FYI: The AIP Bulletin of Science Policy News

Coalition Supports Administrationís Request for Defense S&T Programs

Richard M. Jones
Number 65 - May 31, 2011  |  Search FYI  |   FYI Archives  |   Subscribe to FYI

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The Coalition for National Security Research (CNSR) has issued an FY 2012 statement calling on Congress to fully fund the Pentagon’s request for the 6.1 basic research, 6.2 applied research, and 6.3 advanced technology development programs.

CNSR describes itself as “a broadly-based coalition of industry, research universities, and associations united by a commitment to a stronger Defense S&T base.”  The American Institute of Physics and several of its Member Societies participate in the Coalition.

The House Defense Appropriations Subcommittee will mark up its bill this week.  The subcommittee is chaired by Rep. C.W. Bill Young (R-FL); the Ranking Member is Rep. Norm Dicks (D-WA). 

The statement follows:

“The Coalition for National Security Research (CNSR) urges Congress to fully fund the Pentagon’s FY 12 request of $2.1 billion for defense basic research, $4.7 billion for defense applied research and $5.8 billion for defense advanced technology development.

“Investments in the Defense S&T program have yielded cutting edge technologies and innovations that have led to superiority on the battlefield, life-saving therapies for wounded soldiers, and better quality of life for civilians.  New sensor technologies help detect and neutralize threats on the battlefield from improvised explosive devices.  Battlefield medical protocols and prosthetics have been revolutionized.  Furthermore, technologies once created solely for military use, such as the Internet and GPS, are now widely used around the globe.  Companies specializing in these technologies often originated in university labs and have become economic drivers that provide thousands of high-quality jobs across the country.  These investments are critical to our national security and underpin our economic vitality.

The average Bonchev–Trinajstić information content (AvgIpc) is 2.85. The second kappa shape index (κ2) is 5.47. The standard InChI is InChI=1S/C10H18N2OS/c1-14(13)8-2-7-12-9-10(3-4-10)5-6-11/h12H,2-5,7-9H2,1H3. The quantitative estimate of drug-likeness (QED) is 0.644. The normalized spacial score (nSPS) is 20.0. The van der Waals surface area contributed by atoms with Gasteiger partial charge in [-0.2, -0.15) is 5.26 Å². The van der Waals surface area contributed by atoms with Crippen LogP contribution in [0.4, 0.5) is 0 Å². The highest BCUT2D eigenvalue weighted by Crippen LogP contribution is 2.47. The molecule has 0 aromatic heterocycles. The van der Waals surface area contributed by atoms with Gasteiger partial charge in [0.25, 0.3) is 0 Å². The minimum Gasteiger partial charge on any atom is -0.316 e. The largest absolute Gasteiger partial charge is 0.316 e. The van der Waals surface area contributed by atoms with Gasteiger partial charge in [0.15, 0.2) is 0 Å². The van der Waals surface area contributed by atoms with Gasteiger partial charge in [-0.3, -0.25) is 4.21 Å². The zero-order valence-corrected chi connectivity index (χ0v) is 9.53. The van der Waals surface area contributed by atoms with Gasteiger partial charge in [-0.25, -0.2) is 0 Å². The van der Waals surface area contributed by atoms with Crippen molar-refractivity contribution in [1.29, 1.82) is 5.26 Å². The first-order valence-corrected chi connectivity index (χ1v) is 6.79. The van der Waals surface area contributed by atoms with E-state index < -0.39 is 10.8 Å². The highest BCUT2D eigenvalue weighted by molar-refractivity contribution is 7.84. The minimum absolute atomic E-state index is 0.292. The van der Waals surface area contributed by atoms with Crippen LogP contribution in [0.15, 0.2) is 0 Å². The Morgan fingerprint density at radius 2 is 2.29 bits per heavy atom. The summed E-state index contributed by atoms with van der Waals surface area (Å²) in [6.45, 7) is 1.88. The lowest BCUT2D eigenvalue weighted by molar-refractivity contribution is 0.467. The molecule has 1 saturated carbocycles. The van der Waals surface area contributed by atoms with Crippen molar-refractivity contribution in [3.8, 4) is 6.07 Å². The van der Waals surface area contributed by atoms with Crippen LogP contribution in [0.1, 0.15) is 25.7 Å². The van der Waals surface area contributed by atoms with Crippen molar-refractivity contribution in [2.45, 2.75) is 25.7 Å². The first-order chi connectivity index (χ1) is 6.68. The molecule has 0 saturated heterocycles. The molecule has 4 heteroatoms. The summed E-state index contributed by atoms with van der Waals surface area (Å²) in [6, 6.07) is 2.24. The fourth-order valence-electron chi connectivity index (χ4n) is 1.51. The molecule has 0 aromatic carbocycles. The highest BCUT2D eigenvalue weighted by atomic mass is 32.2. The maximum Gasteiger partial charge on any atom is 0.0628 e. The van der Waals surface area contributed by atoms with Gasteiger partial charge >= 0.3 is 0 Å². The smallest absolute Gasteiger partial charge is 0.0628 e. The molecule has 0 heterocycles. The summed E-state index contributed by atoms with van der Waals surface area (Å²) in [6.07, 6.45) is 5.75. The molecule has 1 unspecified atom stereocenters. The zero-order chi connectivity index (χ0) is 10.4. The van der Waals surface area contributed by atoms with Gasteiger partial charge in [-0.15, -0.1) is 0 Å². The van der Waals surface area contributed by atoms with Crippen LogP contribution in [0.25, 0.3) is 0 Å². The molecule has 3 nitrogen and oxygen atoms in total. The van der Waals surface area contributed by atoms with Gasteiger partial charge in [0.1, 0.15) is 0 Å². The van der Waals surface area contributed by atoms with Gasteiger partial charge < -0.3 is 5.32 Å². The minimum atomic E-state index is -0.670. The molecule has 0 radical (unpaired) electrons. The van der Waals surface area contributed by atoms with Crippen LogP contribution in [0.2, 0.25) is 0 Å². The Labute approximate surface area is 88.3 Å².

“We are cognizant of the current fiscal situation facing our country and appreciate the desire to determine strategic national priorities. Among our national security priorities must be investments in defense-related research and technology. Federal support for Defense S&T programs are critical investments in the innovative people, ideas, and technology that our nation needs to reinvigorate its national and economic security. As the Congress makes difficult decisions about our strategic priorities, we respectfully ask for full consideration of this request, which is consistent with the Pentagon’s multi-year initiative and the recommendations of the National Academies’ 2005 report Rising Above the Gathering Storm.

“We strongly support the continued effort by the Department of Defense to increase investments in the 6.1 basic research accounts by $1 billion between FY2009 and FY13 and continued emphasis on peer-reviewed basic research.  More broadly, CNSR urges Congress to provide sufficient funding to work towards the Pentagon’s historical goal to invest three percent of the Department’s total budget in the Defense S&T program – 6.1 basic research, 6.2 applied research, and 6.3 advanced technology development. 

“CNSR also urges Congress to provide sufficient funding for Defense S&T programs that play a critical role in cultivating the next generation of talented engineers and scientists.  Programs such as the National Defense Science and Engineering Graduate Fellowship Program, the National Defense Education Program and the National Security Science and Engineering Faculty Fellowship Program provide education and research opportunities that strengthen our nation’s scientific and technical workforce.

“Finally, CNSR notes the important role the Defense Advanced Research Projects Agency (DARPA) has played in funding high-risk research that has led to many of the extraordinary, historical technological advances of our day.  CNSR urges Congress to acknowledge the important role this agency plays in dealing with both near term needs and the game-changing technologies of the future by supporting the proposed increases in the DARPA budget for 6.1 and 6.2 research.”

Richard M. Jones
Government Relations Division
American Institute of Physics
rjones@aip.org
301-209-3095